There were some unusual sights at the Indian net session. Wriddhiman Saha was giving Parthiv Patel catching practice. KL Rahul was standing next to Cheteshwar Pujara in the slip cordon. Ishant Sharma showed a slight limp but still had a smile while heading towards the dressing room with the physio. Shikhar Dhawan batted late and briefly.
If these were hints for a quiz question about naming the playing XI for the second Test, no lifelines or phone to friends could help you get the answer right. It is getting increasingly difficult to second-guess the choices of the team that can dare to drop Rahane for the opening Test of an overseas series to pursue its belief of backing players in form.
While on Rahane, skipper Virat Kohli said he found it funny how “things change in a matter of weeks, or just about five days”. He followed it by saying, “Before the first Test no-one thought that he (Rahane) should be in the eleven and now suddenly people are looking at the other option.”
There wasn’t much clarity about who these mysterious “no-ones” were. Did he mean the others who sit with him to pick the team? Or was he referring to some social media chatter? He went on to add, “We certainly don’t go on opinions that are created outside, and talk of the town and all those sort of things.”
The Indian skipper emphasised that team selection was less about individuals but more about “finding the right balance”.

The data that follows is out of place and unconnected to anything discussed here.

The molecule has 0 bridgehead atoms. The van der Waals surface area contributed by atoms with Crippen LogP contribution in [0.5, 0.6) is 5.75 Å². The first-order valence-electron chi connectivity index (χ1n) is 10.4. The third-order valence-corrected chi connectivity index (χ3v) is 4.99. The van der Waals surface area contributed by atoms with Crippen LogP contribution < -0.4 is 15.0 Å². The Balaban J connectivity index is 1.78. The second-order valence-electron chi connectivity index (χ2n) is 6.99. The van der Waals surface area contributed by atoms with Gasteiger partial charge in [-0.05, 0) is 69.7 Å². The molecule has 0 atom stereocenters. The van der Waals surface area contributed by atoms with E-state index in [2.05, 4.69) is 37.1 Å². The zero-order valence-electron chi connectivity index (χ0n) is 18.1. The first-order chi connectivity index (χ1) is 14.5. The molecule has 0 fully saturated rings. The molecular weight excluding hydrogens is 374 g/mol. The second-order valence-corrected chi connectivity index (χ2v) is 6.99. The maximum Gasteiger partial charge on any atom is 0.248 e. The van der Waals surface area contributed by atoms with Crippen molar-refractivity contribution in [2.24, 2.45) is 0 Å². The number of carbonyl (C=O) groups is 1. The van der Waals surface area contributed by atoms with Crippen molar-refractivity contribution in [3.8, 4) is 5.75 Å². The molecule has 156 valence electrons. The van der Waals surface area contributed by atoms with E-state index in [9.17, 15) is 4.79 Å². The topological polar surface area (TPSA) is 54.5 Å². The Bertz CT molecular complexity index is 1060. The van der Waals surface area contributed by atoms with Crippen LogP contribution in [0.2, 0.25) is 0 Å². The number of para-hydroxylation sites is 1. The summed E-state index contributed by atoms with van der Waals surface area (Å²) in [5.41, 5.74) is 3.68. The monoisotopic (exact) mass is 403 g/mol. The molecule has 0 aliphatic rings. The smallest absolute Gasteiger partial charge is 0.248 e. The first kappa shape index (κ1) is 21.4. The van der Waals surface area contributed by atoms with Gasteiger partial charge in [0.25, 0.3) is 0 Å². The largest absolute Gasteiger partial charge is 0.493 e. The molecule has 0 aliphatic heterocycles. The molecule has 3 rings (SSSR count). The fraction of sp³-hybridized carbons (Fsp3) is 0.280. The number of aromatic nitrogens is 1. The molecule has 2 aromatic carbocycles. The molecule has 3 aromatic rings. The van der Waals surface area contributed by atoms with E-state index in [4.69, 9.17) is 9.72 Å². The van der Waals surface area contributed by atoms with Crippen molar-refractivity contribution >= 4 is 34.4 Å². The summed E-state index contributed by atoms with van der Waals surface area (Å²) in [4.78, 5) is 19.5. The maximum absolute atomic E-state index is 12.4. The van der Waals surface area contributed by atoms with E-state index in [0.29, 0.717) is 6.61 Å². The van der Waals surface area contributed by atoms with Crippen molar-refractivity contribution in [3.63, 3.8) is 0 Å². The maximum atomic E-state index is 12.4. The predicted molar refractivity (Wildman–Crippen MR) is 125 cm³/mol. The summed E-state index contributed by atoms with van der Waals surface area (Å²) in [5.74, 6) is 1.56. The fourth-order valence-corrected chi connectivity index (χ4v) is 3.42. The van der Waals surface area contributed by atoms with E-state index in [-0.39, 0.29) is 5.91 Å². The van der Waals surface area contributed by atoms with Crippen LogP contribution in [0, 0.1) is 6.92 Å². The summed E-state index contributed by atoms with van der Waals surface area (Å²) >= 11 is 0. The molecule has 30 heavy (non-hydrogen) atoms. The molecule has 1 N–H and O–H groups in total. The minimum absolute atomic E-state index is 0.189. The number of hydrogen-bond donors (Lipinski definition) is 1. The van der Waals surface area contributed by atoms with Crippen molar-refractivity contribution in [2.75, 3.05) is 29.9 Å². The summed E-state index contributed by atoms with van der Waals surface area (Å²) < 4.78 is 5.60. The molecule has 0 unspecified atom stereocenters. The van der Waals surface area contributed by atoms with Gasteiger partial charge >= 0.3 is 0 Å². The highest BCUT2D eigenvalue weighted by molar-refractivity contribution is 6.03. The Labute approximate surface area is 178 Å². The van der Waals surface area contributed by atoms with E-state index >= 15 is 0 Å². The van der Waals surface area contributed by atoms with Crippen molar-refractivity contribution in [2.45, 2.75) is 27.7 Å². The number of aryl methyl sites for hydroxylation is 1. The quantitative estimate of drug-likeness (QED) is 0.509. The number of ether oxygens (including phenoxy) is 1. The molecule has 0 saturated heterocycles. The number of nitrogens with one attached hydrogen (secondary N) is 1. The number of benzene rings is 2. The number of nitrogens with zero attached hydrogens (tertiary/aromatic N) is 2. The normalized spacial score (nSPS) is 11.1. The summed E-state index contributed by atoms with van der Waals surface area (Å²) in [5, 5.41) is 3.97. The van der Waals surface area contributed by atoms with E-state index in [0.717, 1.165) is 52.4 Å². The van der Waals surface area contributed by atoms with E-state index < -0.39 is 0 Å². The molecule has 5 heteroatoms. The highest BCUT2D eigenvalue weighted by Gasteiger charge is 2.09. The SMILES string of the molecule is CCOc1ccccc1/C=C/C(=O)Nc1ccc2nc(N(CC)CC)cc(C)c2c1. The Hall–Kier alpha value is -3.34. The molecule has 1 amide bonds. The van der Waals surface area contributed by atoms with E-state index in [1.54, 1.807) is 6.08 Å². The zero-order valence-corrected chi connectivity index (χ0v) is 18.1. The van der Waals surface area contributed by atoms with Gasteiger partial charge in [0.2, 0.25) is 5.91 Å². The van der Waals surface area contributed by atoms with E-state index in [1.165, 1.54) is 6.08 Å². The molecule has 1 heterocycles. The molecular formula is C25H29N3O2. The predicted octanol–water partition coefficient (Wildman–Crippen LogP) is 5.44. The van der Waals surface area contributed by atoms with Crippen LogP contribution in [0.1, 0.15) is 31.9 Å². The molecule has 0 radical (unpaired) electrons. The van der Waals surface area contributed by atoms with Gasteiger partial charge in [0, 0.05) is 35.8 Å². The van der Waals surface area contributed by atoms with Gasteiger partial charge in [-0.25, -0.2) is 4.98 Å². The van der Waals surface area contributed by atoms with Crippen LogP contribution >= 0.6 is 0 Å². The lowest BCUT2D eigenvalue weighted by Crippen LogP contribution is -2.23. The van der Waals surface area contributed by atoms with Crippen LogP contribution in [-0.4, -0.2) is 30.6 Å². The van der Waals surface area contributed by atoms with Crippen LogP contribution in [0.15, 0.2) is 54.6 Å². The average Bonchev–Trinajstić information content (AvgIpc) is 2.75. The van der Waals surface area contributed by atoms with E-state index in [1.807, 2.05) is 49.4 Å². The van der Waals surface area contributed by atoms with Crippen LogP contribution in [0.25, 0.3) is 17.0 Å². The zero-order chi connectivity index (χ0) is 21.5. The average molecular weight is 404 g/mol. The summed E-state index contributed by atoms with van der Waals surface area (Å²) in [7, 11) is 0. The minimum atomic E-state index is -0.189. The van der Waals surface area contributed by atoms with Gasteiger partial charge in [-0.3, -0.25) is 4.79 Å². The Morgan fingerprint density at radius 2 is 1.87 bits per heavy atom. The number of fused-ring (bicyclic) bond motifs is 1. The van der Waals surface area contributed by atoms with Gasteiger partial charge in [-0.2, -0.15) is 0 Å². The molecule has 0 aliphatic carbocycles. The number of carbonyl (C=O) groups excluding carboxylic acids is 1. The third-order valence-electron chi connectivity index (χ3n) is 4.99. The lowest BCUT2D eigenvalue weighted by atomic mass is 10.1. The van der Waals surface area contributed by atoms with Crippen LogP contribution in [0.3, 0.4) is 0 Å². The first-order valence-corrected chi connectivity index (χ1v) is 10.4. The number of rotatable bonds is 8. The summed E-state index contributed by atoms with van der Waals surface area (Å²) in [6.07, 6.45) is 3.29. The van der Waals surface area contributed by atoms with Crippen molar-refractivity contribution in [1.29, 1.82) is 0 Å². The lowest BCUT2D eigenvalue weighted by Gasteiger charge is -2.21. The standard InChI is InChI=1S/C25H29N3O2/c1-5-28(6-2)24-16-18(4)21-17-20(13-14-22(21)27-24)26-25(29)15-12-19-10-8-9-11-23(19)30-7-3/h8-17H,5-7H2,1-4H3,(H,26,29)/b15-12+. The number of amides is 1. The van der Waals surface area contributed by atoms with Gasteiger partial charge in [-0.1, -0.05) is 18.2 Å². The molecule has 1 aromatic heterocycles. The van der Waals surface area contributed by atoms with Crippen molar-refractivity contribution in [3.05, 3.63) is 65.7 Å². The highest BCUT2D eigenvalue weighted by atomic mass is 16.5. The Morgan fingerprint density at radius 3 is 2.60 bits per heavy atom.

“If players fit in the kind of balance we want to go in with then they will fit in.”
Finally, there was praise for Rahane. “He’s a quality player, he’s done well in South Africa, all conditions actually away from home. He’s probably been our most consistent and solid player away from home. I explained the reasons why Rohit started ahead of him. I’m not saying that Ajinkya cannot or will not start in this game.”
Somehow, the “will not” bit looked likely and the picture of Rahane in a bib carrying drinks came to mind. The only clarity about the playing eleven went as follows: “Possibilities are all open at the moment and we shall decide after practice.”
Didn’t the batting need a shake up after the two collapses? Expectedly, there was no straight answer but a message that things were under control. “We are in a good space… There is no need to panic.”
These were no hollow words, and at the nets the Indians gave it their all. There were no drooped shoulders, the nets were lengthy and there were long discussions with the coaches.
‘Might do something different’
Kohli had an advice for batsmen and encouragement for bowlers. When it came to the batting unit, there was hint for a possible change, too. “People need to apply themselves much better whether we are playing five batsmen or six. It doesn’t mean that if you are playing six batters, you can afford to go out and play loose shots. You still need to have a solid technique and go out there and be ready to face bowling spells which are going to be difficult.”
This was followed by a line that might have given Shikhar Dhawan a hiccup: “We might do something different.”
The bowlers didn’t need a sermon, it was all praise. “I’m not worried on the bowling front at all. We have been in a very good space and we believe we can get them out twice again in this game.”
The other talk of town at Centurion was the pitch and how it would behave. There were contradictory opinions. South African skipper and local boy Faf du Plessis said he was surprised by the brown layer of grass on the pitch, a sight that was new to him.
Kohli, on the other hand, said: “It looks likely a really lively pitch. Exactly what we expected it to be and we actually wanted it to be that way so that both teams are into the contest provided they play some good cricket.”
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